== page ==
Moving to Sport amps up the engine but not the suspension, at least not too much. It's at this point you suspect that the 20-inch wheels may not be the right choice for the GLA 35 as the suspension starts to fidget on anything but the smoothest of surfaces. Moving on to Sport+ and unless you're really getting stuck in, it's fidgety and thumpy. One neat trick is that you can avoid all that with the I (individual) setting. Like the C 63, there's a dial for the drive select. But to make life easier for you, you can set up the I setting to your liking, meaning you can keep the suspension in Comfort or Sport mode while turning everything else up to Sport+.
The big sticky Continental tyres are terrific but they're surprisingly noisy. That's kind of the price of entry for a sporty German car, but you do have to raise your voice over the rumble on most surfaces over about 60km/h. The flipside is that you've got a ton of grip, wet or dry in the GLA 35. The throttle reacts quickly to your inputs with the power coming on quickly, the gearbox shifting smoothly (or firmly, if you ask it to). The paddles are very useful and when you're braking into a corner, you can hold the paddle and it will find the lowest practical gear. Nifty.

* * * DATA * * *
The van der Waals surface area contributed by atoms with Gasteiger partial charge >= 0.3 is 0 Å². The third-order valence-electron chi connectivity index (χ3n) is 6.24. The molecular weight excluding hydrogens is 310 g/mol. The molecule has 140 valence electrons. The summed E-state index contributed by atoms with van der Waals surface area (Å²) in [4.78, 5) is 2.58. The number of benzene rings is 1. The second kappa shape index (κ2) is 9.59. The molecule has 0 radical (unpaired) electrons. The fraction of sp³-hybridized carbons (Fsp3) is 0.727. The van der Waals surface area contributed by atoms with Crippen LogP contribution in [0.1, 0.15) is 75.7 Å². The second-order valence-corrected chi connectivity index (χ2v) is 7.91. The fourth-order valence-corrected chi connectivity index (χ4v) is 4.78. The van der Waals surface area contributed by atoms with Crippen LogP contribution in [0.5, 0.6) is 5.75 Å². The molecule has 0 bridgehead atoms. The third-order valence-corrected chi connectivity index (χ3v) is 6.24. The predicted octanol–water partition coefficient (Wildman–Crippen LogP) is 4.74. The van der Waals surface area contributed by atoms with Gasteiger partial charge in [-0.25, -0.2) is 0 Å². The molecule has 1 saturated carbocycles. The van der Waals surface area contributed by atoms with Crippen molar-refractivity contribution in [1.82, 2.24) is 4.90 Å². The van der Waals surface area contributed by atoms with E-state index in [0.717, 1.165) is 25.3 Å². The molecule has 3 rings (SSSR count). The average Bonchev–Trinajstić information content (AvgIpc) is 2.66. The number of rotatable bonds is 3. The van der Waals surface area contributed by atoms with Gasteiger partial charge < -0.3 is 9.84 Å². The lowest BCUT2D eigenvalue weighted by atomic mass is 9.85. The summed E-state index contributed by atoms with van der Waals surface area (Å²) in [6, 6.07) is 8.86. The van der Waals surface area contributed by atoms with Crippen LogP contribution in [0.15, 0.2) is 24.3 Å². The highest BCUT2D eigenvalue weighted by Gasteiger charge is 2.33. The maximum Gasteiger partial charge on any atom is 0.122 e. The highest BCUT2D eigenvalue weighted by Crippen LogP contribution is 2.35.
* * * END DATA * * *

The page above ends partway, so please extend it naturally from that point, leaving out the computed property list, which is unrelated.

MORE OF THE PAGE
The brakes are four-piston calipers up front gripping huge 350mm brakes, the rears are single piston but still big discs at 320mm.
Steering is typically AMG, with a strong turn-in to corners and with enough feel to let you know what's happening under the tyres. It's never too chatty, so it's not a tiring car.
On the highway it does settle somewhat and the tyre noise calms down. The suspension keeps you comfortable in comfort mode and the engine is barely noticeable.
Fast and small SUVs from Germany have arrived thick and fast over the last couple of years and of course Mercedes has to show off by having two, the GLA 45 will be along shortly.
A new addition to the GLA range, the GLA 35 is a welcome one, a step down from the brink of madness that will undoubtedly be the GLA 45 while putting itself into combat with the X2 M35i.
It's fast, fun and for a family, it's reasonably roomy, a sensible upgrade to an A 35. It's not cheap, but that doesn't ever seem to have stopped Mercedes buyers. I'm pretty sure the GLA 35 will be no exception.